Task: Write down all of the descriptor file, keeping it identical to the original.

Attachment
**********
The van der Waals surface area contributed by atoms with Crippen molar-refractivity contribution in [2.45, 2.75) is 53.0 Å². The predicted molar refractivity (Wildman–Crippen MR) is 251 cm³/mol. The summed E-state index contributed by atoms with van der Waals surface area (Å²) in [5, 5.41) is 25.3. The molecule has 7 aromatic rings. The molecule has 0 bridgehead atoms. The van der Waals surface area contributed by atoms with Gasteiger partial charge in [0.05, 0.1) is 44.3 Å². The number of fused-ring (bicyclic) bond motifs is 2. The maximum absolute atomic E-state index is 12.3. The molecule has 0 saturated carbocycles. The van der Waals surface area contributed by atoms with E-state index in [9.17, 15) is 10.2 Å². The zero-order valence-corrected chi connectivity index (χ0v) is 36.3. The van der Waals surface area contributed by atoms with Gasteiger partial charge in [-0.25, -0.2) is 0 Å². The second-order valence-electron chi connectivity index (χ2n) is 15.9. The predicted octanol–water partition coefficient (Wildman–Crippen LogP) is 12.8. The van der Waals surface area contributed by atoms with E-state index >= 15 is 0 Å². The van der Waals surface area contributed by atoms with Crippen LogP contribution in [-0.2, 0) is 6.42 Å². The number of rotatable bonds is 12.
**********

The van der Waals surface area contributed by atoms with Crippen molar-refractivity contribution in [2.45, 2.75) is 53.0 Å². The predicted molar refractivity (Wildman–Crippen MR) is 251 cm³/mol. The summed E-state index contributed by atoms with van der Waals surface area (Å²) in [5, 5.41) is 25.3. The molecule has 7 aromatic rings. The molecule has 0 bridgehead atoms. The van der Waals surface area contributed by atoms with Gasteiger partial charge in [0.05, 0.1) is 44.3 Å². The number of fused-ring (bicyclic) bond motifs is 2. The maximum absolute atomic E-state index is 12.3. The molecule has 0 saturated carbocycles. The van der Waals surface area contributed by atoms with E-state index in [9.17, 15) is 10.2 Å². The zero-order valence-corrected chi connectivity index (χ0v) is 36.3. The van der Waals surface area contributed by atoms with Gasteiger partial charge in [-0.25, -0.2) is 0 Å². The second-order valence-electron chi connectivity index (χ2n) is 15.9. The predicted octanol–water partition coefficient (Wildman–Crippen LogP) is 12.8. The van der Waals surface area contributed by atoms with E-state index >= 15 is 0 Å². The van der Waals surface area contributed by atoms with Crippen LogP contribution in [-0.2, 0) is 6.42 Å². The number of rotatable bonds is 12.